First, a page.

Soon after the meeting, Harding and Farrell started arranging a rescue flight to help as many of DACOA's animal residents as possible. The dogs selected for the flight were pups with up-to-date vaccinations and in good health.

<p>Flew The Coop</p> Founder of Flew the Coop, Chris Harding, and his dog Cooper

Flew The Coop

Founder of Flew the Coop, Chris Harding, and his dog Cooper

"We do everything we possibly can to make sure that these dogs are ready, from a veterinary standpoint, for travel because we want to send out puppies that are healthy and happy," Farrell says.

Related: 3 Bernedoodle Puppies Saved After Owner Leaves Dogs in Hot Car to Dine at Disney Springs

While DACOA's rescue flight pets depart from Antigua in good health, they rarely arrive at the nonprofit that way.

"The pets we pick up have been traumatized; they're malnourished and have all kinds of problems. Several of the dogs on this airlift came from those types of situations," Farrell says.

<p>Flew The Coop</p> Suzie the rescue dog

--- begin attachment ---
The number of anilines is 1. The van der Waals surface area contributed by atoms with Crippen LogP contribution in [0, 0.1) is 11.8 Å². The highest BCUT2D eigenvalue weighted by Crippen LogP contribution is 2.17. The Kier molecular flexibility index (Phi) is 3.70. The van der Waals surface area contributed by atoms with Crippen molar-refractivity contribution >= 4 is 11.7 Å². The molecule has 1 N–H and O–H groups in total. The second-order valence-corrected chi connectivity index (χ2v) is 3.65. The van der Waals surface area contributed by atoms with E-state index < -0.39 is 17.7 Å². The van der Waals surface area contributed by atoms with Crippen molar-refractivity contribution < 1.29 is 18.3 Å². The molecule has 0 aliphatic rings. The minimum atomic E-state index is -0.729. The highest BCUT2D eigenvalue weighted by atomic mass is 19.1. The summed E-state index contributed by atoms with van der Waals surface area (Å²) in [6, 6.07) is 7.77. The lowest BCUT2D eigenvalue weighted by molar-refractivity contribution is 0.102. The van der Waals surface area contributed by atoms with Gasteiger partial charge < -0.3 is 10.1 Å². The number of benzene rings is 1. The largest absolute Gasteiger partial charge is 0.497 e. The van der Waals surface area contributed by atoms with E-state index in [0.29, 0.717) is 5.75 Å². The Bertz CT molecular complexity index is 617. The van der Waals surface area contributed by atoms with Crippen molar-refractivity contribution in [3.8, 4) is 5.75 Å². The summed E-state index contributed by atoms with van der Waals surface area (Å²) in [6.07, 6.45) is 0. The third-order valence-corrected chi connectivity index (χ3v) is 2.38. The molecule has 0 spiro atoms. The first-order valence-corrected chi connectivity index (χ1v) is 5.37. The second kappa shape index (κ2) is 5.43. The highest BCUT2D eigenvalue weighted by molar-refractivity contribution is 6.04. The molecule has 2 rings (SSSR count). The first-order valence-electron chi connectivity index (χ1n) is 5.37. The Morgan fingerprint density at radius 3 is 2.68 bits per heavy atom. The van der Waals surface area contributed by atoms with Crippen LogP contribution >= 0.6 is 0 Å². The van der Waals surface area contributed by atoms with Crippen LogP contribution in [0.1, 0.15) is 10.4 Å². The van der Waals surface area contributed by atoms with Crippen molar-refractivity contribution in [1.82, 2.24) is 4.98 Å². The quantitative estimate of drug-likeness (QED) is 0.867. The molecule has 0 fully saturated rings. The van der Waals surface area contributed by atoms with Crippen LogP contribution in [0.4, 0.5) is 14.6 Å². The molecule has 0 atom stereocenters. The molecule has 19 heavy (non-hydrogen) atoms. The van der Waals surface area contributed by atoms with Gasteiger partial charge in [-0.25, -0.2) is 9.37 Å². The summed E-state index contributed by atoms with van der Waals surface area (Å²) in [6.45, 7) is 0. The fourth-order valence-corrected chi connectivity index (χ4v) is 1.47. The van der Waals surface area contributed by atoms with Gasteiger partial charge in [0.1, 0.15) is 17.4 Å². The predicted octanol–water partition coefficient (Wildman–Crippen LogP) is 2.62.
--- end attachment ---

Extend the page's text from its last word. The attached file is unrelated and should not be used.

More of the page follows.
Flew The Coop

Suzie the rescue dog

Three dogs on the rescue flight came from particularly heartbreaking beginnings. Suzie is a two-year-old paraplegic dog who was found in a gutter by DACOA. The canine had been hit by a car and left for dead. Today, the pooch is looking for an adopter at Vintage Pet Rescue in Rhode Island.

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Another pup on the flight is Stilts. In Antigua, Stilts suffered from malnourishment most of his life, which led to rickets, a softening and weakening of the bones. DACOA rescued the canine and got him "back into shape." Stilts is now at the Westchester SPCA waiting for a home.

<p>Flew The Coop</p> Stilts the rescue dog

Flew The Coop

Stilts the rescue dog